The celebrity demise effect
Unfortunate old joke: “I heard he died last night.” … “But I didn’t even know he was sick.” Tony Curtis. Walter Cronkite. Er, Don Lane. A great fame is like an immortality, making static the old and famous while the rest of us are slip-sliding away. I was surprised Joan Sutherland was only 83. She seems to have been around forever, famous forever. Famous when she was all of 33 in 1959, with most of her career before her.
The Wordsworth effect
It was in a car many years ago, driving in the countryside, going where I can’t recall. The sun was out and a softness in the air makes me think it was spring. And out of that pale washed blue came a bolt — or maybe, as Billy Collins poemed recently, it hit me like a heavy bolt of cloth. Unprepared, I was ungrounded by the Wordsworth effect. You may recall it was another poet, Philip Larkin, who defined the feeling, a mobile society version of Stendahl syndrome:
“Wordsworth was nearly the price of me once,” Philip Larkin said in a 1979 interview. “I was driving down the M1 on a Saturday morning; they had this poetry slot on the radio, ‘Time for Verse‘. It was a lovely summer morning and someone suddenly started reading the Immortality ode, and I couldn’t see for tears. And when you’re driving down the middle lane at seventy miles an hour … I don’t suppose I’d read that poem for twenty years. It’s amazing how effective it was when I was totally unprepared for it …”
The Dame Joan effect
That’s a mite hifalutin, dramatic. It was more like Beach Boy Brian Wilson in 1967 on first hearing the Beatles’ new single Strawberry Fields Forever; he was driving a car and had to pull up so he could just sit and listen to it in wonder. Just so, I was motoring along and the radio suddenly released an extraordinary phenomenon, the Dame Joan effect — a voice that sounded like a throat crammed with 20 nightingales all trilling at once. It was Dame Joan singing the mad scene from Lucia di Lammermoor. I’d never sat and listened to opera before, then as unlikely to claim my attention as footy club songs.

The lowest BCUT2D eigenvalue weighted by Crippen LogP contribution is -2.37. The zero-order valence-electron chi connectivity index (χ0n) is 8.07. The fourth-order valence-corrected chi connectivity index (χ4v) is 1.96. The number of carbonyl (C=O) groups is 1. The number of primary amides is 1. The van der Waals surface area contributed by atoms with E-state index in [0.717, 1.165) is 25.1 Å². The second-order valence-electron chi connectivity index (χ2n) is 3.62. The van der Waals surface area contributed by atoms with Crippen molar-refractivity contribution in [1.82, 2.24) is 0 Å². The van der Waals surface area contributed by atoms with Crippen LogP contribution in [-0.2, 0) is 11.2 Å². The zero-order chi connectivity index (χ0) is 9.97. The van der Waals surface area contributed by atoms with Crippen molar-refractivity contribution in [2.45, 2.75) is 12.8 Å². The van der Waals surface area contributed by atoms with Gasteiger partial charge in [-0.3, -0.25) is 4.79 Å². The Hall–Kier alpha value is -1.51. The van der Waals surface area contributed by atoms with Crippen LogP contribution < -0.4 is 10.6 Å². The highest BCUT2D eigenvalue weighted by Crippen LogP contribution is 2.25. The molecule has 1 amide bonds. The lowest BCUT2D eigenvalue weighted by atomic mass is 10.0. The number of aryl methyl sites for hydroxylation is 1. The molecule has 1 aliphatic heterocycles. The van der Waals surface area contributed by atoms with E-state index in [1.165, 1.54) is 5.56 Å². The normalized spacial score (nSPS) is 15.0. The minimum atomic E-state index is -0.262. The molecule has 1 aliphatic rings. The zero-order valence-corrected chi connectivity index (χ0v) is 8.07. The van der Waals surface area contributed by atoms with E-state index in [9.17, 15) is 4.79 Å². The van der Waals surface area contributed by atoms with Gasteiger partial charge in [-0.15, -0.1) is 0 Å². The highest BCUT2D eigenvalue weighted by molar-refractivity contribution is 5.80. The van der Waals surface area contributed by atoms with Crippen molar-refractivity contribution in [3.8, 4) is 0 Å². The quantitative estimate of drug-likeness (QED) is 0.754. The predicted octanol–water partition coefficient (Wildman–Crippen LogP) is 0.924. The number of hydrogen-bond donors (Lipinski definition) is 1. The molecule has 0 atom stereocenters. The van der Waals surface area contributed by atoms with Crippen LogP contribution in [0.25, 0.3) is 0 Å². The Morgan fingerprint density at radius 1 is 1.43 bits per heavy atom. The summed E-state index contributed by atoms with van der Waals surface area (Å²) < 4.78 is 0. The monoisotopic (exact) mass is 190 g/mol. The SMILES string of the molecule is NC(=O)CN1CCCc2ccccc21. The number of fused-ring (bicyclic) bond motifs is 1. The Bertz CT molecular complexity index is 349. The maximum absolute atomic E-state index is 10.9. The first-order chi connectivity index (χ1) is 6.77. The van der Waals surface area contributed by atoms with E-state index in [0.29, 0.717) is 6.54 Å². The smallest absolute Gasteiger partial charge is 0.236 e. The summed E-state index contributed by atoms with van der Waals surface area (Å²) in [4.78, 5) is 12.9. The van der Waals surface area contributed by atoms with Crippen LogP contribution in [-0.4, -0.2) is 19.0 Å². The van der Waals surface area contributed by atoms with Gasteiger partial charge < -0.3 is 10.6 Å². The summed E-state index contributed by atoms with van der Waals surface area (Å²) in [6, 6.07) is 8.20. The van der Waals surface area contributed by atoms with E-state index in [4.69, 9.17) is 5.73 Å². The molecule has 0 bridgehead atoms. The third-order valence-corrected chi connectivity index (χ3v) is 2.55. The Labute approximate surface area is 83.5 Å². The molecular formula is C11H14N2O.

After a blank second’s incomprehension, I came to, pulled over and turned it up. It was astonishing; I was astonished. It didn’t seem possible to compress so many notes into this aural cloud, so much colour — a synesthete would have recognised the feeling. It was a confounding demonstration of what a human voice can generate (I find the deep-voice chanting of the Gyuto monks just as incredible). Dazzling, the clarity inside the sheer speed — how it made manifest the melodic patterns within the great rush of sound; a waterfall in flood, flashing and haloed in parhelia. It was a transfixing novelty and a complicated exercise in listening; the song fugitive, the effects overwhelming. It was actually hair-raising, specifically, the hairs on the back of the neck.
It wasn’t a surprise to discover it was Lucia and the mad scene that launched La Stupenda, that, as it were, fixed her fach. (Though I prefer the lovers’ duet in act 1 — necessarily less histrionic, with a fine tenderness. Watch Joan do it in 1972, paired with her protege Pavarotti as Edgardo, who is rotund at 37 and smooth as an egg, castable as a genial Humpty Dumpty.) Some while later I went along to an Australian Opera production of Lucia, fell asleep after the love duet and jerked awake just in time for the mad scene.